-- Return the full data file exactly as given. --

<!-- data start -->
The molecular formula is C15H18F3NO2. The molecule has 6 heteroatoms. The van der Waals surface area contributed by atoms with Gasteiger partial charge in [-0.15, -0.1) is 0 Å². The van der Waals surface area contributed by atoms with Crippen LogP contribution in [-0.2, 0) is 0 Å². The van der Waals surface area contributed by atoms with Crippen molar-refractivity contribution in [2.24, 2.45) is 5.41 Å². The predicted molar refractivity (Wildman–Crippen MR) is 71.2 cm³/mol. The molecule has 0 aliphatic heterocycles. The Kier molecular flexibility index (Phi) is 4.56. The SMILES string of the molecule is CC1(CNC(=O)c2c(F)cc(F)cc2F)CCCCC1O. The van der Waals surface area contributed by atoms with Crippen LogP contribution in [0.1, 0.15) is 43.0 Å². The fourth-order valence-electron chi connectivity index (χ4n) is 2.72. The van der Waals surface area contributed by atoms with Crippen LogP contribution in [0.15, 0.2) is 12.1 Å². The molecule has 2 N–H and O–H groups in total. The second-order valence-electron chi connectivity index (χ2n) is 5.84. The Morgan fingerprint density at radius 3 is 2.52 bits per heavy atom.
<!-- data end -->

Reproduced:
The molecular formula is C15H18F3NO2. The molecule has 6 heteroatoms. The van der Waals surface area contributed by atoms with Gasteiger partial charge in [-0.15, -0.1) is 0 Å². The van der Waals surface area contributed by atoms with Crippen LogP contribution in [-0.2, 0) is 0 Å². The van der Waals surface area contributed by atoms with Crippen molar-refractivity contribution in [2.24, 2.45) is 5.41 Å². The predicted molar refractivity (Wildman–Crippen MR) is 71.2 cm³/mol. The molecule has 0 aliphatic heterocycles. The Kier molecular flexibility index (Phi) is 4.56. The SMILES string of the molecule is CC1(CNC(=O)c2c(F)cc(F)cc2F)CCCCC1O. The van der Waals surface area contributed by atoms with Crippen LogP contribution in [0.1, 0.15) is 43.0 Å². The fourth-order valence-electron chi connectivity index (χ4n) is 2.72. The van der Waals surface area contributed by atoms with Crippen LogP contribution in [0.15, 0.2) is 12.1 Å². The molecule has 2 N–H and O–H groups in total. The second-order valence-electron chi connectivity index (χ2n) is 5.84. The Morgan fingerprint density at radius 3 is 2.52 bits per heavy atom.